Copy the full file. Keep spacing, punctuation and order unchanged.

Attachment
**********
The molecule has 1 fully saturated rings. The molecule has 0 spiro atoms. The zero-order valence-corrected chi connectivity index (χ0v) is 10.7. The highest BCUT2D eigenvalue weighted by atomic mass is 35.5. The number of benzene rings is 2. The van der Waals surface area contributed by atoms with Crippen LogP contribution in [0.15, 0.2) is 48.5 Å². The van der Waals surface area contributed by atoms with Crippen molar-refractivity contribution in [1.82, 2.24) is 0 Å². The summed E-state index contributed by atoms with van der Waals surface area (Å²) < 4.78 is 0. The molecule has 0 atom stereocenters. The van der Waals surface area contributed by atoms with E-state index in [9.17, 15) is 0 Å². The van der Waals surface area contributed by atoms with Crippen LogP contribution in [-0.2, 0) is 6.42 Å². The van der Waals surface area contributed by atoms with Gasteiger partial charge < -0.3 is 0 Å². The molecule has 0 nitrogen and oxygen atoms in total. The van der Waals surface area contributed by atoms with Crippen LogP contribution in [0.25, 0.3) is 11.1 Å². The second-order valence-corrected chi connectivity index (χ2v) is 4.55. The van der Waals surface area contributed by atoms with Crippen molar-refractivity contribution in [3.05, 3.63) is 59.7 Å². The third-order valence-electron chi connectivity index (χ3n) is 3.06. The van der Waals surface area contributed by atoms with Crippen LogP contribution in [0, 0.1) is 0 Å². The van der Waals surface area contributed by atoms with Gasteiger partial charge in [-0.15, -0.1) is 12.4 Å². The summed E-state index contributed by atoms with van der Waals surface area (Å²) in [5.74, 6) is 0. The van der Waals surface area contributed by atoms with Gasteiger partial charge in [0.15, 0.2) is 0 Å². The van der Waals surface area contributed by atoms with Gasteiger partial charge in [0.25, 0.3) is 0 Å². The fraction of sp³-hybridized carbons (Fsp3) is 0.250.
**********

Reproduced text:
The molecule has 1 fully saturated rings. The molecule has 0 spiro atoms. The zero-order valence-corrected chi connectivity index (χ0v) is 10.7. The highest BCUT2D eigenvalue weighted by atomic mass is 35.5. The number of benzene rings is 2. The van der Waals surface area contributed by atoms with Crippen LogP contribution in [0.15, 0.2) is 48.5 Å². The van der Waals surface area contributed by atoms with Crippen molar-refractivity contribution in [1.82, 2.24) is 0 Å². The summed E-state index contributed by atoms with van der Waals surface area (Å²) < 4.78 is 0. The molecule has 0 atom stereocenters. The van der Waals surface area contributed by atoms with E-state index in [9.17, 15) is 0 Å². The van der Waals surface area contributed by atoms with Crippen LogP contribution in [-0.2, 0) is 6.42 Å². The van der Waals surface area contributed by atoms with Gasteiger partial charge < -0.3 is 0 Å². The molecule has 0 nitrogen and oxygen atoms in total. The van der Waals surface area contributed by atoms with Crippen LogP contribution in [0.25, 0.3) is 11.1 Å². The second-order valence-corrected chi connectivity index (χ2v) is 4.55. The van der Waals surface area contributed by atoms with Crippen molar-refractivity contribution in [3.05, 3.63) is 59.7 Å². The third-order valence-electron chi connectivity index (χ3n) is 3.06. The van der Waals surface area contributed by atoms with Crippen LogP contribution in [0, 0.1) is 0 Å². The van der Waals surface area contributed by atoms with Gasteiger partial charge in [-0.15, -0.1) is 12.4 Å². The summed E-state index contributed by atoms with van der Waals surface area (Å²) in [5.74, 6) is 0. The van der Waals surface area contributed by atoms with Gasteiger partial charge in [0.15, 0.2) is 0 Å². The van der Waals surface area contributed by atoms with Gasteiger partial charge in [0.25, 0.3) is 0 Å². The fraction of sp³-hybridized carbons (Fsp3) is 0.250.